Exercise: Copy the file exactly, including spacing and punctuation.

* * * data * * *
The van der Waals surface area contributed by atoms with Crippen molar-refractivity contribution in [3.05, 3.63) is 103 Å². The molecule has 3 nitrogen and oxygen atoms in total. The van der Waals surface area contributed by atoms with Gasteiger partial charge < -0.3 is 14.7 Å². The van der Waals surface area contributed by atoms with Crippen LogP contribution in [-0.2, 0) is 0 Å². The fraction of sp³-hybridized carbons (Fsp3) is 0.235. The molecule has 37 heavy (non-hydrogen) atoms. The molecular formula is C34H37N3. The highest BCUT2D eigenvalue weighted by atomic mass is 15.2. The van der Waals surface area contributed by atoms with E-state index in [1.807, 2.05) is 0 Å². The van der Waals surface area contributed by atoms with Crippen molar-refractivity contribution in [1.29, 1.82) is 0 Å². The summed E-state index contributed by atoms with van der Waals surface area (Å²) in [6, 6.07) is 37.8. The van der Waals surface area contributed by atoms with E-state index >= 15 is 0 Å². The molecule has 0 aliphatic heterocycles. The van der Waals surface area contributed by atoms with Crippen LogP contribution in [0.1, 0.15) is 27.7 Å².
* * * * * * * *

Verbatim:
The van der Waals surface area contributed by atoms with Crippen molar-refractivity contribution in [3.05, 3.63) is 103 Å². The molecule has 3 nitrogen and oxygen atoms in total. The van der Waals surface area contributed by atoms with Gasteiger partial charge < -0.3 is 14.7 Å². The van der Waals surface area contributed by atoms with Crippen LogP contribution in [-0.2, 0) is 0 Å². The fraction of sp³-hybridized carbons (Fsp3) is 0.235. The molecule has 37 heavy (non-hydrogen) atoms. The molecular formula is C34H37N3. The highest BCUT2D eigenvalue weighted by atomic mass is 15.2. The van der Waals surface area contributed by atoms with E-state index in [1.807, 2.05) is 0 Å². The van der Waals surface area contributed by atoms with Crippen molar-refractivity contribution in [1.29, 1.82) is 0 Å². The summed E-state index contributed by atoms with van der Waals surface area (Å²) in [6, 6.07) is 37.8. The van der Waals surface area contributed by atoms with E-state index >= 15 is 0 Å². The molecule has 0 aliphatic heterocycles. The van der Waals surface area contributed by atoms with Crippen LogP contribution in [0.1, 0.15) is 27.7 Å².